The rise of this pioneer working-class consumer society followed on from the early traumas of industrialisation in the Manchester region. In this hitherto remote and little-regarded part of England the first industrial society was forged between the late eighteenth century and the First World War; but the breakthrough came in the early nineteenth century. Lewis Mumford’s ‘carboniferous capitalism’, a smoky combination of coal-powered factories, sophisticated transport systems and specialised industrial towns, which were almost indistinguishable to the external observer but which expressed and sustained strong local identities, rivalries and civic pride, coalesced here at an earlier stage and on a more spectacular scale than anywhere else in Europe or the United States.

By the 1830s and 1840s Manchester, that ‘great human exploit’, and its satellite towns had become the object of social investigation and revolutionary speculation, not least on the part of Friedrich Engels himself, who lived in the city and whose family firm was part of the process he was analysing. Poverty, public health, pollution, illiteracy, and the exploitation of female and child labour were at the core of contemporary concerns, even as commentators marvelled at the spread of technological innovation and the growth of productive forces.

From the middle of the nineteenth century, and especially during the last quarter of that century, living standards improved, first gradually, with fluctuations due to inflation and the depression associated with the ‘Cotton Famine’ of the early 1860s, then steadily, impressively and cumulatively, as prices fell while wages held steady and work was rarely interrupted by industrial conflict, even in periods of depressed trade.

When saturday came
The development of the Saturday half-day holiday, in Manchester from 1845 and more generally in the aftermath of the Factory Act of 1850 which closed the cotton factories at 2pm on Saturdays, thereby setting a transferable precedent, provided a vitally important space in the weekly calendar.

The masculine, working-class crowd, presenting a sea of peaked cloth caps and a haze of tobacco smoke to the contemporary observer, was a constant feature of professional football from the 1880s to the First World War, and indeed beyond. It had its counterparts in other sports. This is not to say that women or middle-class men were absent from these enclosures and arenas (organisation and management were middle-class preserves at the highest levels of commercial competitive performance), but to emphasise the overriding importance of the threepences and sixpences of working men, far more so than at the music-hall or on the pier.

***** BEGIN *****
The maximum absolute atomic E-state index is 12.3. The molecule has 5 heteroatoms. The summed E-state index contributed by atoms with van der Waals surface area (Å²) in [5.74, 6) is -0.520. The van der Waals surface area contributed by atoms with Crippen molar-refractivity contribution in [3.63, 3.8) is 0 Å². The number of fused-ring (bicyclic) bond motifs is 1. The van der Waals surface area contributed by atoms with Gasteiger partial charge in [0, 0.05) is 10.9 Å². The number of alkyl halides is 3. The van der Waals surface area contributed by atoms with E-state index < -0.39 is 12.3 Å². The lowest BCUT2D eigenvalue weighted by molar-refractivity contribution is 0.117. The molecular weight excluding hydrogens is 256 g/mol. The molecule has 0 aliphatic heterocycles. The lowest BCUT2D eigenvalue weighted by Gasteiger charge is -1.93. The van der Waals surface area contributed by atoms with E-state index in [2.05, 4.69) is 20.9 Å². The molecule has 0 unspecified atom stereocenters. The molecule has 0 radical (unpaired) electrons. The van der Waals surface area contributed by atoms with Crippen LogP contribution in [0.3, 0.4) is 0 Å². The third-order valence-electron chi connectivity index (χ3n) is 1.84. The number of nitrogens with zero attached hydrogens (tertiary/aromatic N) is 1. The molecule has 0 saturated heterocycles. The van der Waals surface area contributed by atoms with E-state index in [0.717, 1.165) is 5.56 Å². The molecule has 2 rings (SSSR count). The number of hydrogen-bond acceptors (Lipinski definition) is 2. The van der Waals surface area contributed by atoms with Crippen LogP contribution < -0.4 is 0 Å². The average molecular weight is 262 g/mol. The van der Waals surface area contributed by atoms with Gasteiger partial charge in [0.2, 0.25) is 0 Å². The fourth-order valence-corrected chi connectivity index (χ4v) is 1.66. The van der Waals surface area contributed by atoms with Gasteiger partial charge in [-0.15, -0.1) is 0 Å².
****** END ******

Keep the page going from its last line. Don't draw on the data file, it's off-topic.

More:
Popular spectator sport was a distinctive aspect of the emergent working-class consumer society, and this article investigates and seeks to explain its origins as an organised, commercial, regular experience, and the timing and location of the transition.

Elites vs backstreets
It is important to remember that organised football was also expanding rapidly at levels which presented a lower profile, through amateur leagues, works football, schoolboy football, and informal encounters in back streets and on waste land. The emergent professional game was the tip of an extensive participatory iceberg, in Lancashire as elsewhere.

In the first place, there is the question of whether Association football, in its eventual commercial form, should be seen as having been introduced to the ‘cotton towns’ from the elite, fee-paying so-called ‘public schools’, by the sons of landed gentry, professional men (especially clergy of the Church of England) and industrialists who sought to spread an ideal of respectable, strong but restrained masculinity through the new ideology of ‘muscular Christianity’, aided by the foundation of the Football Association in 1863 and the evolution of a standard set of rules.

An alternative perspective is that it evolved from the grassroots by the adaptation of popular local sporting traditions, in an environment associated with beer and betting, to adjust for limitations of space and time in the industrial setting. These lines of descent need not be mutually exclusive, not least because sporting clubs founded under church or chapel auspices tended to go their own way very quickly, as in the case of Bolton’s Christ Church football club, which migrated across the road to the Gladstone Arms public house and became Bolton Wanderers.